Republican State Chairman Tom Wilson sent a letter to Senate Judiciary Committee John Adler today accusing him of caving into political pressure and watering down a call for an investigation into Gov. Corzine's relationship with Rocco Riccio, the brother-in-law of his ex-girlfriend/paramour/companion Carla Katz.
But Senate Democrats say that Wilson's letter is based on a misconstrued premise.
On Monday, news outlets originally reported that Adler called on the Attorney General Anne Milgram to investigate the $15,000 gift Corzine made to Riccio after he was forced out of Turnpike Authority job by the Corzine administration. This took place at the confirmation hearing of comptroller nominee Matthew Boxer, who was present at a meeting with Riccio. But Adler's letter to the Attorney General sent later that day only asked for an investigation into whether Riccio illegally looked into tax records, and news acocunts amended accordingly.
"On its face, it would appear that you buckled to political pressure applied by the Governor or his allies by not specifically requesting that the Attorney General review not only Mr. Riccio's conduct, but that of Governor Corzine and his staff in what you have characterized as an "enormously troubling" string of events," wrote Wilson. "If this is not accurate, I am sure you can explain what triggered your change of heart."
But Jim Manion, a spokesman for Senate Democrats, said that there never was a change of heart – that Adler never called on an investigation into Corzine's gift to Riccio.
"Senator Adler has been consistent throughout. His letter to General Milgram reflects his reaction to Mr. Boxer's sworn testimony and to his personal notes. The letter also reflects Senator Adler's comments to the media after the hearing," said Manion.
During the testimony, Adler never explicitly referred to a payment from Corzine to Riccio. Instead, he said that something discussed at the meeting where Boxer was present "may have involved violation of law."
Wilson said that a more thorough investigation was needed of the circumstances surrounding the Riccio matter, and that it should be conducted by an independent prosecutor, not Milgram. He also criticized Adler for not joining Sen. Gerald Cardinale's call for an independent prosecutor in September.
Wilson's letter is included below:
Dear Senator Adler:
During Wednesday's hearing on the nomination of Matthew Boxer to become New Jersey's first Comptroller, you said you planned to call on Attorney General Anne Milgram to investigate the actions of Governor Jon Corzine and his staff as it relates to the employment of and a $15,000 personal payment to Rocco Riccio, the brother-in-law of CWA President Carla Katz. Later in the day, you issued a letter to Attorney General Milgram which appears to substantially backtrack from the statement you made during the Committee hearing. Your letter requested only that the Attorney General investigate Mr. Riccio's conduct while a state employee.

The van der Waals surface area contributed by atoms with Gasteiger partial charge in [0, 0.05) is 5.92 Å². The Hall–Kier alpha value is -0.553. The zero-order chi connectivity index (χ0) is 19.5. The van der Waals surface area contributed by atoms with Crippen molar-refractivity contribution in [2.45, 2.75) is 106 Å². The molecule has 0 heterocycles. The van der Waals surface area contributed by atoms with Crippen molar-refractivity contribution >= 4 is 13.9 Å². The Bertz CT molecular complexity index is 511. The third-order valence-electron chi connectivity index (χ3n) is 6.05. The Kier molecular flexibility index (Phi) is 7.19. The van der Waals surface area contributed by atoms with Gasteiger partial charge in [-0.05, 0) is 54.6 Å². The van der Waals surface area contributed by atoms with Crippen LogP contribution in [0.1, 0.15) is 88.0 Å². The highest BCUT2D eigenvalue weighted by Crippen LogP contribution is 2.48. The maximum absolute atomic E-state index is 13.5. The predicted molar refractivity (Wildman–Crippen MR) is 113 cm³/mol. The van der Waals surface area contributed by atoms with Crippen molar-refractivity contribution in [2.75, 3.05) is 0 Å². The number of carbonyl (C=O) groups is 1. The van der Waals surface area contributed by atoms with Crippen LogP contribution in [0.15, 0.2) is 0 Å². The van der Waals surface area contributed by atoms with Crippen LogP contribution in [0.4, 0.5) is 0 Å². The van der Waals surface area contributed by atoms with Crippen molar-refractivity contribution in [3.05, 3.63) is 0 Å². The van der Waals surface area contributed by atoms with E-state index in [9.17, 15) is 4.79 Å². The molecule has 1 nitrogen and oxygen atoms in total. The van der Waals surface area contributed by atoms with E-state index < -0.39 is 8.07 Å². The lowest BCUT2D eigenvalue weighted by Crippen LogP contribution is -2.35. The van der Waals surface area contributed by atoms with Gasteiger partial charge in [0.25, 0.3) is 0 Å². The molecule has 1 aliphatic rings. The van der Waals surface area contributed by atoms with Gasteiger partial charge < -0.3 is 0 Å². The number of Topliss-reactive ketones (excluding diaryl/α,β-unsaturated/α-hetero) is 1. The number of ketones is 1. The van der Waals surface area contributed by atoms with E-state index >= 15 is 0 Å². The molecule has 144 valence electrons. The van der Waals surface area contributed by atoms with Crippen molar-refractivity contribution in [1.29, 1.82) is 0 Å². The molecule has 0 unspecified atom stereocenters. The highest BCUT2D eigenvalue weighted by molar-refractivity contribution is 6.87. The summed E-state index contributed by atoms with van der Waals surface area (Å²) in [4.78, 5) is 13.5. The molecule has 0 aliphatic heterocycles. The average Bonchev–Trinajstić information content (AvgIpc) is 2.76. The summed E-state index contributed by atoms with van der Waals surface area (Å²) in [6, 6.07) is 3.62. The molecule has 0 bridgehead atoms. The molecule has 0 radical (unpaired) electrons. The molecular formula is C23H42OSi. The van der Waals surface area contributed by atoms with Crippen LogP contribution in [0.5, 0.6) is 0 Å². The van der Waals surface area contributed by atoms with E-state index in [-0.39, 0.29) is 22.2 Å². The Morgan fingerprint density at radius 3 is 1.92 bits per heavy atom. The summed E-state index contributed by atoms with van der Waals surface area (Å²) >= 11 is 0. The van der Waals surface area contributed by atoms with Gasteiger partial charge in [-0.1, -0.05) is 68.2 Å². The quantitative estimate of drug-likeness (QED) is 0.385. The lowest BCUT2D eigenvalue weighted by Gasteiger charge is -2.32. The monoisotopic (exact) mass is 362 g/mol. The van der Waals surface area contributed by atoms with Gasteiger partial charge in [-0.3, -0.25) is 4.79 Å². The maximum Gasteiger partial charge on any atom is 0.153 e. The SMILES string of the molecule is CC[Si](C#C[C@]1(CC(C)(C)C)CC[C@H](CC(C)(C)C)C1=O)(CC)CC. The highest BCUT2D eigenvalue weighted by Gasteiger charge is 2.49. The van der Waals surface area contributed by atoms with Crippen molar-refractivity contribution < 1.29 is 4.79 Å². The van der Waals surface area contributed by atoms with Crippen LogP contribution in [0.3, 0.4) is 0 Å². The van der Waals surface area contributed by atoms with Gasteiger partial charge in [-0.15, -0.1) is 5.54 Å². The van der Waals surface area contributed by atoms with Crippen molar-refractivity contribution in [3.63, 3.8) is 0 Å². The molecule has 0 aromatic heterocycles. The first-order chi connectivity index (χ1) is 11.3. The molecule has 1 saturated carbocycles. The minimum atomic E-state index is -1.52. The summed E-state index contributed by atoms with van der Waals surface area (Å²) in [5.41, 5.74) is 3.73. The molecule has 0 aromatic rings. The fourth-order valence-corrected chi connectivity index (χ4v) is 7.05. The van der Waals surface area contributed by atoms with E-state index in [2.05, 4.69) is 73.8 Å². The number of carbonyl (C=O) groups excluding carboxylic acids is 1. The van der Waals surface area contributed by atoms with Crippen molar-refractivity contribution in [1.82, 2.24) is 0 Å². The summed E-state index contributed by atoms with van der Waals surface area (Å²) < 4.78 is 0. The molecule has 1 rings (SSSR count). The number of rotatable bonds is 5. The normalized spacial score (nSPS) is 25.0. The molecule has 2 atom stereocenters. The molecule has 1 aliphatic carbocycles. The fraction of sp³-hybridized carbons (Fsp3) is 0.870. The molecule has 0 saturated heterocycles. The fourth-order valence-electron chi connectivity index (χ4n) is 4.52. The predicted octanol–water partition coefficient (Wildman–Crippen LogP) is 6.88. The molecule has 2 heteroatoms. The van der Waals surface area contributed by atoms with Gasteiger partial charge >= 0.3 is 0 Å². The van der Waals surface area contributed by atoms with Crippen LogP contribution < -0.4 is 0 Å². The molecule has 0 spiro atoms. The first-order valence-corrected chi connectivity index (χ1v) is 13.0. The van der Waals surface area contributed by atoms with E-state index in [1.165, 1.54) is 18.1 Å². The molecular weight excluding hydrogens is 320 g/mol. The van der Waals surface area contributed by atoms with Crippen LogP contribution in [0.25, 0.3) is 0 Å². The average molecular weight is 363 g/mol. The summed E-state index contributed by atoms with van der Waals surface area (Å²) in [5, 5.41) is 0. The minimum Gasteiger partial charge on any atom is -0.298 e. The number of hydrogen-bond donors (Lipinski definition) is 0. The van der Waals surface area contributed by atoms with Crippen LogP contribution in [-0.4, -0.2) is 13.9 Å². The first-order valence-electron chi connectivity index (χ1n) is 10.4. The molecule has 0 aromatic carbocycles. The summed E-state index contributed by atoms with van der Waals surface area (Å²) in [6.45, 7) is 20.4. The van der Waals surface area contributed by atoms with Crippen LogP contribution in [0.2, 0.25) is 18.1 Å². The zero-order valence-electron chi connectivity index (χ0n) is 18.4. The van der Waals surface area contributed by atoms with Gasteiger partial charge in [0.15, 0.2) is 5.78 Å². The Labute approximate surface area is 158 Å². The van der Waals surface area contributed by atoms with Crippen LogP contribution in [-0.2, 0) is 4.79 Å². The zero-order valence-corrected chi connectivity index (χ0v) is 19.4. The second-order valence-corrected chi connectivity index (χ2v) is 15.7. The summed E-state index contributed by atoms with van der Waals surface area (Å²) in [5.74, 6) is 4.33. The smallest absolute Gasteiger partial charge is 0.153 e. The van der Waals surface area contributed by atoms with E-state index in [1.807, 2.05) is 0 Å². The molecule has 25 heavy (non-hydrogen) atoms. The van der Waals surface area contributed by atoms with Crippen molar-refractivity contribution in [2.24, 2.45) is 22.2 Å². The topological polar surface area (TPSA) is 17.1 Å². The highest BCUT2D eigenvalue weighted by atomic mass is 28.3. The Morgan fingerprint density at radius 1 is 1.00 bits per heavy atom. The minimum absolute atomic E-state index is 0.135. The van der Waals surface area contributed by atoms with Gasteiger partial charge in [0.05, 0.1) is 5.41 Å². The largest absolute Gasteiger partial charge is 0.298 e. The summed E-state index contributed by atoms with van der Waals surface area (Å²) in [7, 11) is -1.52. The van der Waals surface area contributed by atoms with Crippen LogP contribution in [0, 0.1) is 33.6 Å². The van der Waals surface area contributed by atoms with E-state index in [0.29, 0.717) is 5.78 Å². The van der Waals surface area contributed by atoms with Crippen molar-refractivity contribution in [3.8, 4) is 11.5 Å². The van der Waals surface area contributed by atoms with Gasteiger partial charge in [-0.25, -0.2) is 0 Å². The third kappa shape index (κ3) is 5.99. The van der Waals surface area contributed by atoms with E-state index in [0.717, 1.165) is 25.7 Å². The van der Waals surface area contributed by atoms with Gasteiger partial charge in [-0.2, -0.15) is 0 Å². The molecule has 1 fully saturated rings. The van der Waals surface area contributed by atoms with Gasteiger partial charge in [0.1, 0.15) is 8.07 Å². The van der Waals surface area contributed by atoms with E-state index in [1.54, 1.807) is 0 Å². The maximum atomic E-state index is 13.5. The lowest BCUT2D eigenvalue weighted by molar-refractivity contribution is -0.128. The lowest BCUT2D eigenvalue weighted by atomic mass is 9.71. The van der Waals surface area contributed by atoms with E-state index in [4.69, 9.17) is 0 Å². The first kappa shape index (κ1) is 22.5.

On it's face, it would appear that you buckled to political pressure applied by the Governor or his allies by not specifically requesting that the Attorney General review not only Mr. Riccio's conduct, but that of Governor Corzine and his staff in what you have characterized as an "enormously troubling" string of events. If this is not accurate, I am sure you can explain what triggered your change of heart.
While I agree with your belief that the facts as we know them are "enormously troubling," I hope you would agree that the public's interests are best served by an investigation that is beyond question. This can only be achieved if the investigation looks into not only what Mr. Riccio was doing, but also at whose direction he was acting, and what drove the Governor and his staff to attempt to protect Mr. Riccio, to secure other government positions for him, and to even go so far as to supply him with direct financial support through such inexplicable means as money orders. Given the high level personnel and officials involved in this conspiracy, the only way to ensure the public that the investigation is both thorough and without conflict is to appoint an Independent Prosecutor as was done in the case involving former Attorney General Zulima Farber.
This matter was first brought to the attention of the public more than 90 days ago and the fact that no one, including you, has acted to this point is disappointing. It is equally as troubling that you would allow the committee to act on Mr. Boxer's nomination while at the same time calling the actions of Governor Corzine's administration, and therefore possibly Mr. Boxer, "enormously troubling."
Your call for an investigation, while welcome, might have had more significance had you joined Minority Leader DeCroce, Senator Cardinale and me in calling for the appointment of an Independent Prosecutor back in September when this matter was first reported. It certainly would have had more significance if you refused to consider Mr. Boxer's nomination until such time as an investigation was completed and the findings made public. Regardless, I appreciate your new found interest in seeing this matter fully investigated. You can demonstrate your sincerity today by using your authority as Chairman of the Judiciary Committee to make certain that the facts are presented fully and openly to the public.